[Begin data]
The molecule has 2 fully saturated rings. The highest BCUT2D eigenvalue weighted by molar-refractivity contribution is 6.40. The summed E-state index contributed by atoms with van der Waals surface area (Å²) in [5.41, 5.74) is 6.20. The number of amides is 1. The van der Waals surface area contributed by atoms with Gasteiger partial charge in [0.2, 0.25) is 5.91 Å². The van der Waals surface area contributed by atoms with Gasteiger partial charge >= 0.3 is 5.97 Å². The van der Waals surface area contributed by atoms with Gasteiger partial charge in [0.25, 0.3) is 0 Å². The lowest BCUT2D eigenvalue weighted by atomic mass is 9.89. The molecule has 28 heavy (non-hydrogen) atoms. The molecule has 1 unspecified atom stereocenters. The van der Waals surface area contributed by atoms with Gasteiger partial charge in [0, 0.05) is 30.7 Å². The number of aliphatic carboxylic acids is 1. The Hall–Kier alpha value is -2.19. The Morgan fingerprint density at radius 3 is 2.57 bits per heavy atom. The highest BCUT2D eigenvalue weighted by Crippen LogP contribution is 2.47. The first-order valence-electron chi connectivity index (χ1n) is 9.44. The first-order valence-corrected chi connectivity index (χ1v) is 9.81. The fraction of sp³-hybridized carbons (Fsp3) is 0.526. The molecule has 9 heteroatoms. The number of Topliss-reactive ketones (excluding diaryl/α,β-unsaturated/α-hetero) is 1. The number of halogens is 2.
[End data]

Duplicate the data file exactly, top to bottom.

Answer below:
The molecule has 2 fully saturated rings. The highest BCUT2D eigenvalue weighted by molar-refractivity contribution is 6.40. The summed E-state index contributed by atoms with van der Waals surface area (Å²) in [5.41, 5.74) is 6.20. The number of amides is 1. The van der Waals surface area contributed by atoms with Gasteiger partial charge in [0.2, 0.25) is 5.91 Å². The van der Waals surface area contributed by atoms with Gasteiger partial charge >= 0.3 is 5.97 Å². The van der Waals surface area contributed by atoms with Gasteiger partial charge in [0.25, 0.3) is 0 Å². The lowest BCUT2D eigenvalue weighted by atomic mass is 9.89. The molecule has 28 heavy (non-hydrogen) atoms. The molecule has 1 unspecified atom stereocenters. The van der Waals surface area contributed by atoms with Gasteiger partial charge in [0, 0.05) is 30.7 Å². The number of aliphatic carboxylic acids is 1. The Hall–Kier alpha value is -2.19. The Morgan fingerprint density at radius 3 is 2.57 bits per heavy atom. The highest BCUT2D eigenvalue weighted by Crippen LogP contribution is 2.47. The first-order valence-electron chi connectivity index (χ1n) is 9.44. The first-order valence-corrected chi connectivity index (χ1v) is 9.81. The fraction of sp³-hybridized carbons (Fsp3) is 0.526. The molecule has 9 heteroatoms. The number of Topliss-reactive ketones (excluding diaryl/α,β-unsaturated/α-hetero) is 1. The number of halogens is 2.